Satisfaction of the construction sector actors: The construction sector involves actors such as designers, users, contractors, stakeholders, suppliers, manufacturers, and several organizational levels that have different tasks. These actors make the construction sector a multilevel entity. Satisfaction of the construction sector actors can be stated as an essential criterion of the future economic success of the sector [76]. Long-term economic performance of buildings can be provided with the satisfaction of the actors by improving the productivity of labor force and enhancing profitability. Profitability could be increased by improving the management of the building project process. Meanwhile, accuracy of cost estimation is of great importance in terms of decreasing the costs of the projects. In addition, flows of information, money, goods, and services move between the construction sector actors during the project process [76]. The longer the project process, the greater the costs. In order to decrease the costs during this process, it is necessary to shorten the completion time of the project.

2.3. Social aspect of sustainable building design

Debates about sustainability do not consider sustainability solely as an environmental and economic concern but also incorporate social dimensions [77]. In this respect, the main goals of sustainable development are defined as environmental stewardship, economic prosperity, and social responsibility. These three goals should be interrelated and supportive of each other in order to execute sustainability strategies [78]. When the construction sector is examined, it is observed that the social aspect of sustainability is usually neglected, despite the anthropocentric focus of sustainability definitions [77]. In the mentioned definitions, sustainability focuses on well-being rather than well-having by sustainable livelihoods and addresses fundamental issues for humanity now and in the future, which constitutes the social aspect of sustainable building design [79]. In order to achieve socially sustainable building design, creating unpolluted and safe environments, protecting human health, improving user productivity, enhancing human comfort conditions, creating esthetically satisfactory indoor and outdoor environments, conserving local heritage and culture, improving communication with the public, and developing regulations are of great importance. In this context, socially sustainable building design criteria can be classified as health and well-being and public awareness.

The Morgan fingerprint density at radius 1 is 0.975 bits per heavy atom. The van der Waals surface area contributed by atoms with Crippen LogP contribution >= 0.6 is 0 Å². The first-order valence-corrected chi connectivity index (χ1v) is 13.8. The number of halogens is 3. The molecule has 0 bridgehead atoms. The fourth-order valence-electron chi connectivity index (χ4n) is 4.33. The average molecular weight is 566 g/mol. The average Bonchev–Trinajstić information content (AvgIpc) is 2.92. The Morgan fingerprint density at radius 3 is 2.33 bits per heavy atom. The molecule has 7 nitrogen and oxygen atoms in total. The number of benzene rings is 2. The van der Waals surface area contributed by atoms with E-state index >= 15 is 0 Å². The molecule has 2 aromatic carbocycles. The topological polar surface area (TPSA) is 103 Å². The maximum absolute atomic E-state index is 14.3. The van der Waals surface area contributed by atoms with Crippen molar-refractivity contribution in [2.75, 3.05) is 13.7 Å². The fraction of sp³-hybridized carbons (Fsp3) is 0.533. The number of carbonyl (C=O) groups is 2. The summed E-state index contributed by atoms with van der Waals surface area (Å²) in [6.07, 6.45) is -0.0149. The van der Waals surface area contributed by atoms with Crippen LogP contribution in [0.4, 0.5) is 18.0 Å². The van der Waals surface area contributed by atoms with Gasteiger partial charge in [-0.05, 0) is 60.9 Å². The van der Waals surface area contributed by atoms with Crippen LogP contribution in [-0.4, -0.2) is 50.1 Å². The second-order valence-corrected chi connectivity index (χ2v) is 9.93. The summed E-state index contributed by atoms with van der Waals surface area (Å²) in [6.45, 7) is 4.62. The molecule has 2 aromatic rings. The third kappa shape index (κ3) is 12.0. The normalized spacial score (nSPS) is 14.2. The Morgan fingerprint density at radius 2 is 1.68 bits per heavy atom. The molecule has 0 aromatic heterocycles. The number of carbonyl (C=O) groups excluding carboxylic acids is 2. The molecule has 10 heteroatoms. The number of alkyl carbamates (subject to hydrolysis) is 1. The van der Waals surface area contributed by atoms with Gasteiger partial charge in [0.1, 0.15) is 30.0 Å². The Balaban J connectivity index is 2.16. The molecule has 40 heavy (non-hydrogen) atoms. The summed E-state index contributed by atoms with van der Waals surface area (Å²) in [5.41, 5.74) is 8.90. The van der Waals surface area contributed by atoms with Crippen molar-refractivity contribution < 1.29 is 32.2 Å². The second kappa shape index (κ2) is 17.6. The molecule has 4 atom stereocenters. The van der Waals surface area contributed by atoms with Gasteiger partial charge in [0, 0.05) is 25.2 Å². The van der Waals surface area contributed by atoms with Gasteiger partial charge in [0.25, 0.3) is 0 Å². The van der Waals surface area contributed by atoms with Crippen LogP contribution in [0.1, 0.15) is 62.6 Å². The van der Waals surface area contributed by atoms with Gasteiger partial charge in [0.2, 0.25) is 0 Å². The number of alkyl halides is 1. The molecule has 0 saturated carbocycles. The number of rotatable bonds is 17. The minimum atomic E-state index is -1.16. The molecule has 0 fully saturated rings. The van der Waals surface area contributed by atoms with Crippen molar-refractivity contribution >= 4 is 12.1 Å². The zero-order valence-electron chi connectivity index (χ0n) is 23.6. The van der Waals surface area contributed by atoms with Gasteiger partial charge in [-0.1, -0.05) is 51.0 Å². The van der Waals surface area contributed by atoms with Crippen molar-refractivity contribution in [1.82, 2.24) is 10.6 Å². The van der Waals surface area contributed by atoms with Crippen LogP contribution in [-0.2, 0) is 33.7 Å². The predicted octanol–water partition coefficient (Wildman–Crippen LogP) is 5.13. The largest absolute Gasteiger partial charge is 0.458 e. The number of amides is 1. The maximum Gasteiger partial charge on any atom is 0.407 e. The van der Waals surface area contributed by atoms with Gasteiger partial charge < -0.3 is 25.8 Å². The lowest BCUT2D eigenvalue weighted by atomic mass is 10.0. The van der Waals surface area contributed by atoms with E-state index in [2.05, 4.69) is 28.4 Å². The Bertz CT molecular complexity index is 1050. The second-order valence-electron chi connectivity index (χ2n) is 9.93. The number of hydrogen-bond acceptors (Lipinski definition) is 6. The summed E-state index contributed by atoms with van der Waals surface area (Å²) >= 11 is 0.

2.3.1. Criteria and procedures for strategy of health and well-being